Bamboo shoot with character

  • Business
  • Saturday, 25 Jan 2003


THERE was a time when Kampung Kerinchi in Kuala Lumpur was relatively concrete free. Today, Light Rail Transit lines criss-cross highways and flyovers and amid this entire network, is another source of networking but of a different kind – telecommunications. 

Menara Telekom, the new headquarters of Telekom Malaysia Bhd, is the latest addition to the Klang Valley skyline and sits snugly in the Pantai area.  

The second tallest building in the country after the Petronas Twin Towers, the 77-storey structure is 10 storeys short of the world's tallest building, and among the top 20 in the world, says architect Hijjas Kasturi from Hijjas Kasturi Associates Sdn. 

The overall height of the Twin Towers is about 450 metres high, while Menara Telekom is 304 metres from ground level. 

The renowned Malaysian architect says Menara Telekom was built with the future of the country and the state of tomorrow's telecommunications in mind. 

“But it also has to reflect the culture of the country and the image of the company. It must be economical, in terms of cost and practical usage of space. We had to make good use of the 3 hectares in hand, the result of which is that the space within is almost without columns,” Hijjas says in his Menara Promet office. 

Menara Telekom was conceived before the Petronas Twin Towers which was opened to the public in 1999, says Hijjas. It took so long to complete because of various reasons. Prime Minister Datuk Seri Dr Mahathir Mohamad will be officially launching the new Telekom headquarters on Feb 10. 

At his home in Kuala Lumpur, former Telekom executive chairman Tan Sri Rashdan Baba says the early 1990s had started a new chapter for the telecommunications company in more ways than one. 

“We were the first government department to be privatised. If we had failed, the whole government effort would be in jeopardy and looked upon with question,” he says. 

Rashdan was Telekom chairman between 1985 and 1987, and executive chairman for about a decade before reverting to the position of chairman again.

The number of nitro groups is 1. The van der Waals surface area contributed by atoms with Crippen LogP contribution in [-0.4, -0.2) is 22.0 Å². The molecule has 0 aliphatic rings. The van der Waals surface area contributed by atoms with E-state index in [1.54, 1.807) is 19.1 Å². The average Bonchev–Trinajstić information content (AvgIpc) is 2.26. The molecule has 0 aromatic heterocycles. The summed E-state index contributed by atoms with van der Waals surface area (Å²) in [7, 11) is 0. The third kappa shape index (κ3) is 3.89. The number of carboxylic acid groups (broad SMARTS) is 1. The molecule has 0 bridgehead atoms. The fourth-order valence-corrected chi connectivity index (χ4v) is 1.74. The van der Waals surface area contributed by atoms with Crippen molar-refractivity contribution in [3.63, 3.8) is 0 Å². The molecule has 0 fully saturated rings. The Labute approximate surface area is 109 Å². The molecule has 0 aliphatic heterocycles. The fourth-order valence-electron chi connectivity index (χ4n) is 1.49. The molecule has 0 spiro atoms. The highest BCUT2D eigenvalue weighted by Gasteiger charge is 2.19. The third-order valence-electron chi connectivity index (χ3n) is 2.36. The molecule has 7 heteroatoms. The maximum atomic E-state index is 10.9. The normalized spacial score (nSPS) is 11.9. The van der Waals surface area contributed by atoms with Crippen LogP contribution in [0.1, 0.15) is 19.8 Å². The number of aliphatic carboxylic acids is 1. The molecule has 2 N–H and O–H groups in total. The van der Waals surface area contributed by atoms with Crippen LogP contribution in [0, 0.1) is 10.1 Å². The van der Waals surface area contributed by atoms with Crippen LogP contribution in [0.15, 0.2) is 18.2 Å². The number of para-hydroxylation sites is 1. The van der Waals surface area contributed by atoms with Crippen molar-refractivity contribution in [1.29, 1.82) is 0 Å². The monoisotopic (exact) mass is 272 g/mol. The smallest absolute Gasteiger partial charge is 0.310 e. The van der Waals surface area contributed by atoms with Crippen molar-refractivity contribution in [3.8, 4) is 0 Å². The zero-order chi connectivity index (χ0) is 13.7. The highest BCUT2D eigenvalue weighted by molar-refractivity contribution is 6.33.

“Telekom, under my time, had about 29,000 staff scattered randomly around. We were also moving from the bureaucratic structure to a corporate culture and so for better management, I felt it was time to have the staff – or as many of them as possible – in one place. We were a product of modernisation,” he recalls. 

Rashdan says the company had other parcels of land “but did not want to add to the congestion in the main town area.” 

“We thought the Pantai area was a good spot as the location was strategic. We also wanted a building with character,” Rashdan says. 

Recalls Hijjas: “The brief for Menara Telekom was specific. The site, at 3 hectares, was small and the demands great. But Rashdan was very clear about priorities.” 

And so after a selection process, Hijjas' bamboo shoot, inspired by Latiff Mohidin 's Pago Pago series was presented to Dr Mahathir. 

“We went to see him together, Hijjas and myself. His first comment – it looks like the “sail of a yacht”. But a decision was taken that day itself,” says Rashdan. 

To add the green factor, there are about 20 sky gardens, one on every sixth floor.  

However, Rashdan did not just want a meeting place for his staff. He wanted something that would nurture staff loyalty and commitment. So a kindergarten was added to the complex. 

“This is important for working mothers. We wanted loyal staff, to instil a sense of belonging and dedication and improve staff morale. 

“To me, personnel is important. While we have to keep pace with technology in order not to be left behind, the greatest asset of the company was personnel. However good technology might be, if there was no one to manage it, it is useless,” he says. 

Besides the kindergarten, Rashdan wanted the company to give something back to the community. This he did by incorporating a 1,500-seat auditorium that could be used for concerts, annual general meetings and other activities. 

“At that time, the Twin Towers were not there yet and there was no auditorium other than one in City Hall,” Rashdan says. 

The Klang Valley skyline is indeed changing. So then is technology. 

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